SPENCER TUNICK also sought volunteers for his photo shoot on Gateshead and Newcastle quaysides in summer 2005 in a commission by Baltic and BBC Three, delivered in partnership with Newcastle Gateshead Initiative.
Once again nakedness was the requirement (people were growing accustomed to this) but this time there would be no private booth or plaster cast to hide behind.
In the very early morning of July 17, 1,700 people of all shapes and sizes stripped off and followed the instructions of Tunick and his team.
They (well, we, for again I was among them) crossed the Gateshead Millennium Bridge and lay down in a line along Newcastle Quayside, hoping the wheeling kittiwakes would spare us an unwanted gift.
Tunick took photos from the Tyne Bridge and then more at Side, just off Newcastle Quayside, below Sage Gateshead and finally on what was a carpark but is soon to be the new arena and conference centre.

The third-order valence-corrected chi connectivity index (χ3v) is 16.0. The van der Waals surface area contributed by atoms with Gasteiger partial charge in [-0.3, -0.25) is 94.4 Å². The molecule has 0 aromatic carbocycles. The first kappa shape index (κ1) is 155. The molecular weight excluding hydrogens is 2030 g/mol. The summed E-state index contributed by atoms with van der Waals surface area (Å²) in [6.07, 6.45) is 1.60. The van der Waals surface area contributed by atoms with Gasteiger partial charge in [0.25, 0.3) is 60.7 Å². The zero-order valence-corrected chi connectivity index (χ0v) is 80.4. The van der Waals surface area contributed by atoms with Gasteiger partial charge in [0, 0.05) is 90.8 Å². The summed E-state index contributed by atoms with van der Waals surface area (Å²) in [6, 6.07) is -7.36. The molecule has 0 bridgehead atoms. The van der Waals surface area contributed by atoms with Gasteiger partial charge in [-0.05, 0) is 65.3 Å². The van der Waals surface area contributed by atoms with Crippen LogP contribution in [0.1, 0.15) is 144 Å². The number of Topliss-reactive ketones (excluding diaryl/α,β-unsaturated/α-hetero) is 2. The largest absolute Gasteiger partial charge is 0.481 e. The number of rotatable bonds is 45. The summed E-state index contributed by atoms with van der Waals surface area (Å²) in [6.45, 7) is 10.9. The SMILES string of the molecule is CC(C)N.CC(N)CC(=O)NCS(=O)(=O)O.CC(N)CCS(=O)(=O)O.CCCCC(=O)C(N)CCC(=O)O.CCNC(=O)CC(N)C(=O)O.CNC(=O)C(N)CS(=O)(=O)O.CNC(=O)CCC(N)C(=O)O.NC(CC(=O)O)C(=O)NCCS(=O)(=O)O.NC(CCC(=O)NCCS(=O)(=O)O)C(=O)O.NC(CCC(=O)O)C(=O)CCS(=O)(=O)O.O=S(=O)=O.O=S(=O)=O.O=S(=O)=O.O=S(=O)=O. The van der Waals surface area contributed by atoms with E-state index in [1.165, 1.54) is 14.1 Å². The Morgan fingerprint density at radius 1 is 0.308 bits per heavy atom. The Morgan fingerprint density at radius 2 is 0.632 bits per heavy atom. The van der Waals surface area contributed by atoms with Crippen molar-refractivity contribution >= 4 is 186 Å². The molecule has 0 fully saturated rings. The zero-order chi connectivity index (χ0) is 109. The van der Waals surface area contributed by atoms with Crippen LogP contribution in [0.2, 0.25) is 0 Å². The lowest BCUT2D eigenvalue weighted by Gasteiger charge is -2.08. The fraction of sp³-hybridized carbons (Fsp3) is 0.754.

Embarrassment dissipated quite quickly, hilarity was always to the fore and one or two participants, there by virtue of their pregnant mums, remained blissfully unaware of their involvement.
The resulting Tunick photographs, along with a popular video, were displayed on Baltic’s Level 2 from January 2006.
A jovial couple from the Natural Theatre Company, sporting ‘nude’ body suits, paraded up and down the quaysides to publicise the show.